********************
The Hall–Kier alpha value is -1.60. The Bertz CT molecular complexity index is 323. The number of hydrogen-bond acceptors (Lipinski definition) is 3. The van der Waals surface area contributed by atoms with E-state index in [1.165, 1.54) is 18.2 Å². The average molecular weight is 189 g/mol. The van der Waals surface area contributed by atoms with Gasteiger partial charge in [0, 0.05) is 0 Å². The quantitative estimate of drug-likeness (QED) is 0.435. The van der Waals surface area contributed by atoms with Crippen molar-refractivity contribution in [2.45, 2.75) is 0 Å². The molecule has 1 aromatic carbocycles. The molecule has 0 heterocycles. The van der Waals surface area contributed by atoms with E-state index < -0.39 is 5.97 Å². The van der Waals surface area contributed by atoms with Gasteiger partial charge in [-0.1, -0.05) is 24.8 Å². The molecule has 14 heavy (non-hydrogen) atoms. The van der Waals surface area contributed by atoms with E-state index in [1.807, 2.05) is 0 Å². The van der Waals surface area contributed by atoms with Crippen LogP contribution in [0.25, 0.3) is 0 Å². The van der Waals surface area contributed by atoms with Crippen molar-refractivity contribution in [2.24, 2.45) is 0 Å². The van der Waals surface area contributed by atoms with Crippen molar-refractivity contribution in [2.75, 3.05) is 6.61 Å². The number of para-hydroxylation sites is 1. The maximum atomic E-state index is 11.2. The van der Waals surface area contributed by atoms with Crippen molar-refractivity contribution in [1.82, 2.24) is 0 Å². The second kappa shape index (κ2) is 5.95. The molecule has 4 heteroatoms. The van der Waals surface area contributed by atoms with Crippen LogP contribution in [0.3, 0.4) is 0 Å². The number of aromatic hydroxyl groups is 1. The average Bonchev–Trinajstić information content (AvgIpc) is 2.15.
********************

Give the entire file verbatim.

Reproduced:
The Hall–Kier alpha value is -1.60. The Bertz CT molecular complexity index is 323. The number of hydrogen-bond acceptors (Lipinski definition) is 3. The van der Waals surface area contributed by atoms with E-state index in [1.165, 1.54) is 18.2 Å². The average molecular weight is 189 g/mol. The van der Waals surface area contributed by atoms with Gasteiger partial charge in [0, 0.05) is 0 Å². The quantitative estimate of drug-likeness (QED) is 0.435. The van der Waals surface area contributed by atoms with Crippen molar-refractivity contribution in [2.45, 2.75) is 0 Å². The molecule has 1 aromatic carbocycles. The molecule has 0 heterocycles. The van der Waals surface area contributed by atoms with E-state index < -0.39 is 5.97 Å². The van der Waals surface area contributed by atoms with Gasteiger partial charge in [-0.1, -0.05) is 24.8 Å². The molecule has 14 heavy (non-hydrogen) atoms. The van der Waals surface area contributed by atoms with E-state index in [1.807, 2.05) is 0 Å². The van der Waals surface area contributed by atoms with Crippen LogP contribution in [0.25, 0.3) is 0 Å². The van der Waals surface area contributed by atoms with Crippen molar-refractivity contribution in [2.24, 2.45) is 0 Å². The van der Waals surface area contributed by atoms with Crippen molar-refractivity contribution in [2.75, 3.05) is 6.61 Å². The number of para-hydroxylation sites is 1. The maximum atomic E-state index is 11.2. The van der Waals surface area contributed by atoms with Crippen molar-refractivity contribution in [1.82, 2.24) is 0 Å². The second kappa shape index (κ2) is 5.95. The molecule has 4 heteroatoms. The van der Waals surface area contributed by atoms with Crippen LogP contribution in [0.3, 0.4) is 0 Å². The number of aromatic hydroxyl groups is 1. The average Bonchev–Trinajstić information content (AvgIpc) is 2.15.